Stakeholder theories propose that managers are responsible not only for maximizing shareholder value, but also for taking into account the well being of other parties affected by corporate decisions. While the language of stakeholder theory has been taken up in industries like mining, controversy remains. Disagreements arise not only about the apportionment of costs and benefits among stakeholders, but about who counts as a stakeholder and about how "costs" and "benefits" are to be conceived. This paper investigates these questions empirically (...)
    Direct download (6 more)  
     
    Export citation  
     
    Bookmark   9 citations  
  • An Empirical Investigation of the Relationship Between Change in Corporate Social Performance and Financial Performance: A Stakeholder Theory Perspective. [REVIEW]Bernadette M. Ruf, Krishnamurty Muralidhar, Robert M. Brown, Jay J. Janney & Karen Paul - 2001 - Journal of Business Ethics 32 (2):143 - 156.
    Stakeholder theory provides a framework for investigating the relationship between corporate social performance (CSP) and corporate financial performance. This relationship is investigated by examining how change in CSP is related to change in financial accounting measures. The findings provide some support for a tenet in stakeholder theory which asserts that the dominant stakeholder group, shareholders, financially benefit when management meets the demands of multiple stakeholders. Specifically, change in CSP was positively associated with growth in sales for the current and subsequent (...)
    Direct download (5 more)  
     
    Export citation  
     
    Bookmark   60 citations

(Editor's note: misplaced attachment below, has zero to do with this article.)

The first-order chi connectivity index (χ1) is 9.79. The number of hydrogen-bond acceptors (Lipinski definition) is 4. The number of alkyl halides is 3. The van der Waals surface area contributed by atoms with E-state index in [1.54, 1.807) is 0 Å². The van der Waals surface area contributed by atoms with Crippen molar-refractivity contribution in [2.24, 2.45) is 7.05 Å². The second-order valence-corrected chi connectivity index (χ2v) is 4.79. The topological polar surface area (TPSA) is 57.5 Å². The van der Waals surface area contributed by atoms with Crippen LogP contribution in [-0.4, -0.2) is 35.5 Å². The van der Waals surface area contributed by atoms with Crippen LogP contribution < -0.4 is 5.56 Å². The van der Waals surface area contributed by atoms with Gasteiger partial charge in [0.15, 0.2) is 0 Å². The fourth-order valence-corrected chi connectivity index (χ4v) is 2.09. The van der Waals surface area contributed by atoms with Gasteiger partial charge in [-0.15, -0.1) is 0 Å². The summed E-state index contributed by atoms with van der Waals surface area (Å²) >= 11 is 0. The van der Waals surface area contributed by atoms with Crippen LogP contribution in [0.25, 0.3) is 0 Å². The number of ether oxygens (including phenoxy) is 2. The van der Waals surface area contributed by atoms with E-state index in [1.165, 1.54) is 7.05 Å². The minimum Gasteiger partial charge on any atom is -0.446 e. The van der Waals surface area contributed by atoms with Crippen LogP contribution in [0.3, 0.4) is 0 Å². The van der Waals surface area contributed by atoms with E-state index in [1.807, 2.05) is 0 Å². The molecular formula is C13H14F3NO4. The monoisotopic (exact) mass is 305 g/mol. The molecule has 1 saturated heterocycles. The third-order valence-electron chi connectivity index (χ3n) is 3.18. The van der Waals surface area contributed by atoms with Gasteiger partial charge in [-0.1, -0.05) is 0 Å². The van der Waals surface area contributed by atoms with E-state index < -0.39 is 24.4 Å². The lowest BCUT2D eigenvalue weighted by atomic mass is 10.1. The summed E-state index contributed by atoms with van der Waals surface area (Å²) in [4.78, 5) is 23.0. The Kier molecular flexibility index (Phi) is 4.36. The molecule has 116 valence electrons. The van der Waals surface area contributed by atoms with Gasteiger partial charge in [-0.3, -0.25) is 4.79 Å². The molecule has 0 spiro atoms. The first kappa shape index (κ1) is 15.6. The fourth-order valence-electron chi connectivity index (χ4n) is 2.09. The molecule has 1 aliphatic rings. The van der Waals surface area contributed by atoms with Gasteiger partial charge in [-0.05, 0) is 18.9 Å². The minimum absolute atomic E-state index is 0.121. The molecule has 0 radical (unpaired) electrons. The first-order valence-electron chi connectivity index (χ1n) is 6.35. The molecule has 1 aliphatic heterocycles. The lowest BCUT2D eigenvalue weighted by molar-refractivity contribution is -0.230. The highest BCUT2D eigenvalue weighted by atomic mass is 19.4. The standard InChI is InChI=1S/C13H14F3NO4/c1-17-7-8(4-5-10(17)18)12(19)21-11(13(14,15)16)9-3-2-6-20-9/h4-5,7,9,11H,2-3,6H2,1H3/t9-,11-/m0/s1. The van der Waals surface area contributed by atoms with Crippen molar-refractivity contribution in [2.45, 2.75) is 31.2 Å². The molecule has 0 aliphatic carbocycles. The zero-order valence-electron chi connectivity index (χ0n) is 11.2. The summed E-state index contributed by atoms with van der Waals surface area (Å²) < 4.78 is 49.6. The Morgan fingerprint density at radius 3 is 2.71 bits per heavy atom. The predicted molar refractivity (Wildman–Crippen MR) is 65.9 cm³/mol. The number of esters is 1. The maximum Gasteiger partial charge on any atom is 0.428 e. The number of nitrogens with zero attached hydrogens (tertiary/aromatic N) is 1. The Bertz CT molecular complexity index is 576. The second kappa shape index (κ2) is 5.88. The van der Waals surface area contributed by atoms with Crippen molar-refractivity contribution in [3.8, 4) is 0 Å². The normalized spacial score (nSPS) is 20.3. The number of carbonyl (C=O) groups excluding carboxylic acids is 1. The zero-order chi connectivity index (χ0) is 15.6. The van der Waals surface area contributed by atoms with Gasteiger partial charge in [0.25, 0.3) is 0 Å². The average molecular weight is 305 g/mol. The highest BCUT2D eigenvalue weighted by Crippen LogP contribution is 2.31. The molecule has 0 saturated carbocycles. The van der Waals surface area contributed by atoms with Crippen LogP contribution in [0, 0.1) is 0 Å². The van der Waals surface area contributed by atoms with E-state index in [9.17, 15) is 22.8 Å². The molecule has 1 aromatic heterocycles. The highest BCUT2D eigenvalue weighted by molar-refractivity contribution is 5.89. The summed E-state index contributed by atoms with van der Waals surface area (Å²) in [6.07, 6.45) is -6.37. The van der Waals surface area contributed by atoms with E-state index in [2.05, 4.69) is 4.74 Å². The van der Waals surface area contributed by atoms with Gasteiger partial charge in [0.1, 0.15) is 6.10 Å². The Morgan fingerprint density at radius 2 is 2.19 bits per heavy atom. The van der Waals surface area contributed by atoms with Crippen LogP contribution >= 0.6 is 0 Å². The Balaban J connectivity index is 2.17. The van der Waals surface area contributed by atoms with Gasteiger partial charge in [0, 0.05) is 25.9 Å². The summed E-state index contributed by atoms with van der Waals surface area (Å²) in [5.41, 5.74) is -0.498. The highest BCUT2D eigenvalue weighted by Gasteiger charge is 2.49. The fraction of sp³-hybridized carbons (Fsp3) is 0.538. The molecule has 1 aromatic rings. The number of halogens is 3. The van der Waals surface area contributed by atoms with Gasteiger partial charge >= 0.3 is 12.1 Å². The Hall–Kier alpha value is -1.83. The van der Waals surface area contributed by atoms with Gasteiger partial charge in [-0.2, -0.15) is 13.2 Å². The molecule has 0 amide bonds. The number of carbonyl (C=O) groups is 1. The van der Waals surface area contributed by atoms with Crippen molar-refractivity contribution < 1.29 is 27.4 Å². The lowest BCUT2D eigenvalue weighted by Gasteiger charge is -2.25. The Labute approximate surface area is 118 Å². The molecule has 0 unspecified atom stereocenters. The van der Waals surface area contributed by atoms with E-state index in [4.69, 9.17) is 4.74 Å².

• The Stakeholder Theory and the Common Good.Antonio Argandoña - 1998 - Journal of Business Ethics 17 (9-10):1093-1102.
    The theory of the social responsibility of the firm oscillates between two extremes: one that reduces the firm's responsibility to the obtainment of (the greatest possible) profit for its shareholders, and another that extends the firm's responsibility to include a wide range of actors with an interest or "stake" in the firm. The stakeholder theory of the social responsibility of business is more appealing from an ethical point of view, and yet it lacks a solid foundation that would be acceptable (...)
    Direct download (7 more)  
     
    Export citation  
     
    Bookmark   64 citations  
  • The Link Between Corporate Social and Financial Performance: Evidence From the Banking Industry. [REVIEW]W. Gary Simpson & Theodor Kohers - 2002 - Journal of Business Ethics 35 (2):97 - 109.
    The purpose of this investigation is to extend earlier research on the relationship between corporate social and financial performance. The unique contribution of the study is the empirical analysis of a sample of companies from the banking industry and the use of Community Reinvestment Act ratings as a social performance measure. The empirical analysis solidly supports the hypothesis that the link between social and financial performance is positive.
    Direct download (5 more)  
     
    Export citation  
     
    Bookmark   60 citations  
  • Attitudes.George Y. Bizer, Jamie C. Barden & Richard E. Petty - 2003 - In L. Nadel (ed.), Encyclopedia of Cognitive Science. Nature Publishing Group.
  • From the Editor.Thomas Jones - 1994 - Business and Society 33 (1):3-4.
    No categories
    Direct download (2 more)  
     
    Export citation  
     
    Bookmark   1 citation  
  • The Corporate Social Performance and Corporate Financial Performance Debate Twenty-Five Years of Incomparable Research.Jennifer J. Griffin & John F. Mahon - 1997 - Business and Society 36 (1):5-31.
    Direct download (2 more)  
     
    Export citation  
     
    Bookmark   174 citations  
  • Implementing the Social Audit in an Organization.Keith Davis & Robert Bromstrom - 1975 - Business and Society 16 (1):13-18.
    No categories
    Direct download  
     
    Export citation  
     
    Bookmark   5 citations  
  • Is There a Theory in Stakeholder Theory.Thomas M. Jones - 1994 - Business and Society 33 (1):98-101.
     
    Export citation  
     
    Bookmark   4 citations